(-lkā) 1. A fire-brand. 2. Fire falling from heaven, a meteor, &c. 3. Flame. 4. Fire. E. uṣ to burn, kak Unadi affix, la substituted for ṣa; or the root is a Sautra root, ula to burn.Source: Cologne Digital Sanskrit Dictionaries: Benfey Sanskrit-English Dictionary
Ulkā (उल्का).—i. e. probably jval + ka, f. 1. A firebrand, [Rāmāyaṇa] 3, 75, 51. 2. Fire falling from heaven, a meteor, [Mānavadharmaśāstra] 1, 38.Source: Cologne Digital Sanskrit Dictionaries: Cappeller Sanskrit-English Dictionary
Ulkā (उल्का).—[feminine] meteor, firebrand, flame.Source: Cologne Digital Sanskrit Dictionaries: Monier-Williams Sanskrit-English Dictionary
1) Ulka (उल्क):—m. Name of a king, [Harivaṃśa]
2) Ulkā (उल्का):—f. (√uṣ, [Uṇādi-sūtra iii, 42]), a fiery phenomenon in the sky, a meteor, fire falling from heaven, [Ṛg-veda iv, 4, 2; x, 68, 4; Atharva-veda xix, 9, 9; Mahābhārata; Yājñavalkya; Suśruta] etc.
3) a firebrand, dry grass etc. set on fire, a torch, [Śatapatha-brāhmaṇa v; Rāmāyaṇa; Kathāsaritsāgara] etc.
4) (in [astrology]) one of the eight principal Daśās or aspect of planets indicating the fate of men, Jyotiṣa ([Tārānātha tarkavācaspati’s Vācaspatyam, Sanskrit dictionary])
5) Name of a grammar.Source: Cologne Digital Sanskrit Dictionaries: Yates Sanskrit-English Dictionary
Ulkā (उल्का):—(lkā) 1. f. A firebrand; a meteor, fire, flame.Source: DDSA: Paia-sadda-mahannavo; a comprehensive Prakrit Hindi dictionary (S)
Ulkā (उल्का) in the Sanskrit language is related to the Prakrit word: Ukkā.
[Sanskrit to German]
Sanskrit, also spelled संस्कृतम् (saṃskṛtam), is an ancient language of India commonly seen as the grandmother of the Indo-European language family (even English!). Closely allied with Prakrit and Pali, Sanskrit is more exhaustive in both grammar and terms and has the most extensive collection of literature in the world, greatly surpassing its sister-languages Greek and Latin.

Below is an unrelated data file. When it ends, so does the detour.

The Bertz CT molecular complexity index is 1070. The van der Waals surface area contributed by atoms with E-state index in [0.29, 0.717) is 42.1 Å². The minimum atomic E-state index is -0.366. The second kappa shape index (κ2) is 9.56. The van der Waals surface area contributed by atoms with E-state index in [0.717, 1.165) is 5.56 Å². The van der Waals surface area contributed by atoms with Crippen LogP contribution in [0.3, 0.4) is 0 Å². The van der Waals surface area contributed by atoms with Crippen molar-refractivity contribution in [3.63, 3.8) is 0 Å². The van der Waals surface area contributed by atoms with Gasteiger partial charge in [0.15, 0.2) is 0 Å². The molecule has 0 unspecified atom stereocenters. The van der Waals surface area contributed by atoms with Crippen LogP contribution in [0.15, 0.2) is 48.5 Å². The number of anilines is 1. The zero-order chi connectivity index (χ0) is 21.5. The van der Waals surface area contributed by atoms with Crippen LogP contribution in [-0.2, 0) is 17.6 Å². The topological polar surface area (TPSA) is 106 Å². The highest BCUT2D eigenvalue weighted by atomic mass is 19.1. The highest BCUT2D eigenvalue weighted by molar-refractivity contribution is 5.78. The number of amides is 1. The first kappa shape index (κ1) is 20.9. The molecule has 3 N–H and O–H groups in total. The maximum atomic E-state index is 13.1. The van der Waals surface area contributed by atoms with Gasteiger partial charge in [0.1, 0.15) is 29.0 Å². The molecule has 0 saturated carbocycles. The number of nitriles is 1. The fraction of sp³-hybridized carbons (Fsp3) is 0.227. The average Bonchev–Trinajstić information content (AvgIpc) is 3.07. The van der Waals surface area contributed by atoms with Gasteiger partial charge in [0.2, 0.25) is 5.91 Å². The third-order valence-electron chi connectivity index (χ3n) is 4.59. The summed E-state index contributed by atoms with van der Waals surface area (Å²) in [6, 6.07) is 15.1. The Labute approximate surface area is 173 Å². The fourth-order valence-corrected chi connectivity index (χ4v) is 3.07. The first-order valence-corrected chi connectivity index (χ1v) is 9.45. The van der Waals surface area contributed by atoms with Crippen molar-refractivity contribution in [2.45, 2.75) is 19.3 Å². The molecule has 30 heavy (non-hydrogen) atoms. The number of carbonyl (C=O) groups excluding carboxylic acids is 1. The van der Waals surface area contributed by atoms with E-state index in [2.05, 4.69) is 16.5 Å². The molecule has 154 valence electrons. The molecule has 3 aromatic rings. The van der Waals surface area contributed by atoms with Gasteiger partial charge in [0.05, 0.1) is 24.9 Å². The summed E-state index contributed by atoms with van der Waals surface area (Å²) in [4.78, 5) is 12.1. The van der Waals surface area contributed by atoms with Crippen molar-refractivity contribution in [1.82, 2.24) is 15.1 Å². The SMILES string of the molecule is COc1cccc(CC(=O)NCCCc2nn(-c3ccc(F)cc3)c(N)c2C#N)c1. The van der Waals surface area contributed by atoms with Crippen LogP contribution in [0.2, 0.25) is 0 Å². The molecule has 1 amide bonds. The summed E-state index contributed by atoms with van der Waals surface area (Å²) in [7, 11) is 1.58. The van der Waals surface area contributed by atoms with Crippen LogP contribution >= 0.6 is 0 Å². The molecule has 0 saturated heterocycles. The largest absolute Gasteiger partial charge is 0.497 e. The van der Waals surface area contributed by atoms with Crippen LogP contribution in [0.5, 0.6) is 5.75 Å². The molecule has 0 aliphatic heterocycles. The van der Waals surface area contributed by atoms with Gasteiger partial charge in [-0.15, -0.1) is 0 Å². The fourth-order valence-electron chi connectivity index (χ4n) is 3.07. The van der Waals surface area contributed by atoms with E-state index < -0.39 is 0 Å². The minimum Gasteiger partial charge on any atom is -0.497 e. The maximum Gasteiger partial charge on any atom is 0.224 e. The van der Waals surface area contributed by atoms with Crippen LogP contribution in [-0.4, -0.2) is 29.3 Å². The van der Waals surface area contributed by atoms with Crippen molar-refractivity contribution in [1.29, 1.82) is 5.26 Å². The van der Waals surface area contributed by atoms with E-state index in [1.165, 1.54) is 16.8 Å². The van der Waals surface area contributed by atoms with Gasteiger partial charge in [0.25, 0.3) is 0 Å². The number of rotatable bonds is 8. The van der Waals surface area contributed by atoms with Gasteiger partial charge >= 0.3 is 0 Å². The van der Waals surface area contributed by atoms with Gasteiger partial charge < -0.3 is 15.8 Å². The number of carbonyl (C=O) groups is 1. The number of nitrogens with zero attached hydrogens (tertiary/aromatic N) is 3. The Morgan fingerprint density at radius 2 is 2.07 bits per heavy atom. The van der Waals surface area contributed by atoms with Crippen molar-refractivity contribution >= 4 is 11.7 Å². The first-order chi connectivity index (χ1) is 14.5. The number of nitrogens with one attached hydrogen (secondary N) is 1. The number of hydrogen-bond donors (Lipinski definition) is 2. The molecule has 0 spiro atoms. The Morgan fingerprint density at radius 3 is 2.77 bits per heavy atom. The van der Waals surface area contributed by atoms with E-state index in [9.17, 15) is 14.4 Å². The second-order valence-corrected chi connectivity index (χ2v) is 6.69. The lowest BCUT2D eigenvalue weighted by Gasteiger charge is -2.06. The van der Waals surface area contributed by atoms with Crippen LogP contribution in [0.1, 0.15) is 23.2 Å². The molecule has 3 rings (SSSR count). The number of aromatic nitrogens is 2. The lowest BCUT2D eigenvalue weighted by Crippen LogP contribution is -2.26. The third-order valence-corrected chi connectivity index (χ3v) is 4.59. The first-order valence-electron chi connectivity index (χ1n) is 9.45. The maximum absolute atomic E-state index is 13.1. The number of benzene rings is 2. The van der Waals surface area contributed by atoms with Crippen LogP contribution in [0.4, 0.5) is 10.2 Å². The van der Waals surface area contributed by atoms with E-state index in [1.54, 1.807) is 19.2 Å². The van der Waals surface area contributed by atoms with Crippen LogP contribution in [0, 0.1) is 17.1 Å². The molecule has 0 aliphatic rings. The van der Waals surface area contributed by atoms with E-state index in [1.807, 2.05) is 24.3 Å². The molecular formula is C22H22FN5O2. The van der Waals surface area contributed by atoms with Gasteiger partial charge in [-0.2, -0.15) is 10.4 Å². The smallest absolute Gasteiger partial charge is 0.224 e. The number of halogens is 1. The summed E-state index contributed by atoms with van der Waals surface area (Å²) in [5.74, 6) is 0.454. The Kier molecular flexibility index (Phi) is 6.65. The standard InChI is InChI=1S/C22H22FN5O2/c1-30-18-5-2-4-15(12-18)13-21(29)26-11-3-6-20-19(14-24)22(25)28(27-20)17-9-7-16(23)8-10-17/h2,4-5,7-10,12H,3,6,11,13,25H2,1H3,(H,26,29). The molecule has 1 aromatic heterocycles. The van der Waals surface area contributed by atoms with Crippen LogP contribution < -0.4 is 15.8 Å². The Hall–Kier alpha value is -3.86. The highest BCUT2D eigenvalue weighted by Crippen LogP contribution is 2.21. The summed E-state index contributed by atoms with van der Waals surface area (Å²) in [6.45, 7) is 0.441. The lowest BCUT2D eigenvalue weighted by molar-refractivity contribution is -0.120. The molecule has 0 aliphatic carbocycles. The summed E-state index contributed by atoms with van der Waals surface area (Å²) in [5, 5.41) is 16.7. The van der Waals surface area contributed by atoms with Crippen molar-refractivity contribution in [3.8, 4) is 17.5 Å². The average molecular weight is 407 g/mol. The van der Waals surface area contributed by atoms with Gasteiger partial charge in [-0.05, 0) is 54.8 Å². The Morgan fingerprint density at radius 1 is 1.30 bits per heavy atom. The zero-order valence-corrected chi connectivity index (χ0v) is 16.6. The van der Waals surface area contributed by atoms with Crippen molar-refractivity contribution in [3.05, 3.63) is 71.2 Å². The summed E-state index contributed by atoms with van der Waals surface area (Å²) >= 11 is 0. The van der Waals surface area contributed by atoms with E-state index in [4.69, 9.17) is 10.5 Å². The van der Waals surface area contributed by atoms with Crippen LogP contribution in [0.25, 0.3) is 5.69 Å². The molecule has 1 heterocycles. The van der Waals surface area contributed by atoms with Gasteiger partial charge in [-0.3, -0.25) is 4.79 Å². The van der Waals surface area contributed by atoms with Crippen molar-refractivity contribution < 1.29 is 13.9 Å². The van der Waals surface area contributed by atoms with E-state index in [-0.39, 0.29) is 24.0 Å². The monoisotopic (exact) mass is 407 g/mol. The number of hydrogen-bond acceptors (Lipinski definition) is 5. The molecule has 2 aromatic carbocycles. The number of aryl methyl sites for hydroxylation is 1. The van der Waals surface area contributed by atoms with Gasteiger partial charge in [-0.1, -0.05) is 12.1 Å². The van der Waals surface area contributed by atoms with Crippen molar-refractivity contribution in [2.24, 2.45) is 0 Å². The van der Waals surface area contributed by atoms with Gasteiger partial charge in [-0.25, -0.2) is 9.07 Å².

Ulkā (उल्का):—(nf) a falling star, meteor; flame; firebrand; ~[dhārī] a torch-bearer; ~[pāta] the falling of a meteor; disaster, devastation.
Ulka (ಉಲ್ಕ):—[noun] = ಉಲ್ಕೆ [ulke].
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Uḷka (ಉಳ್ಕ):—[noun] = ಉಳ್ಕೆ [ulke]2.
Kannada is a Dravidian language (as opposed to the Indo-European language family) mainly spoken in the southwestern region of India.
See also (Relevant definitions)
Starts with (+6): Ulkabhihata, Ulkaca, Ulkacakra, Ulkacha, Ulkadhara, Ulkadharin, Ulkadisvarupa, Ulkajihva, Ulkakalpa, Ulkalakshana, Ulkamalin, Ulkamukha, Ulkamukhi, Ulkanavami, Ulkanavamivrata, Ulkanirhata, Ulkapata, Ulkapimda, Ulkapishaci, Ulkapravaha.
Ends with (+14): Aya-shulka, Bhaga-bhoga-pashu-hiranya-kara-shulka, Brihac-chulka, Dahanolka, Danda-shulka, Dattashulka, Dhanashulka, Dharmolka, Ekashulka, Fulka, Gunashulka, Kanyashulka, Kholka, Klipta-shulka, Kulashulka, Lulka, Maholka, Makolka, Mukholka, Mulka.
Full-text (+44): Ulkamukha, Trinolka, Kholka, Ulkadharin, Ulkanavami, Ulkamalin, Ulkapata, Dahanolka, Kulukkagunja, Sphuradulka, Kanthanilaka, Mukholka, Ukka, Ulmuka, Ulkalakshana, Asani, Ulkushi, Ulkamukhi, Maholka, Ulkajihva.
Search found 14 books and stories containing Ulka, Ulkā, Uḷka; (plurals include: Ulkas, Ulkās, Uḷkas). You can also click to the full overview containing English textual excerpts. Below are direct links for the most relevant articles:
Brihat Samhita (by N. Chidambaram Iyer)
Rig Veda (translation and commentary) (by H. H. Wilson)
Rig Veda 4.4.2 < [Sukta 4]
Rig Veda 10.68.4 < [Sukta 68]
The Agni Purana (by N. Gangadharan)
Chapter 179 - Vows observed on the fourth lunar day
Chapter 303 - The propitiation of the letters on one’s limbs to ward off evil
Bhakti-rasamrta-sindhu (by Śrīla Rūpa Gosvāmī)
Verse 2.4.72 < [Part 4 - Transient Ecstatic Disturbances (vyābhicāri-bhāva)]
The Garuda Purana (by Manmatha Nath Dutt)
Chapter CCXXIII - The Tripura Vidya < [Dhanvantari Samhita]
Manusmriti with the Commentary of Medhatithi (by Ganganatha Jha)
Verse 3.279 < [Section XXII - Time for Śrāddha]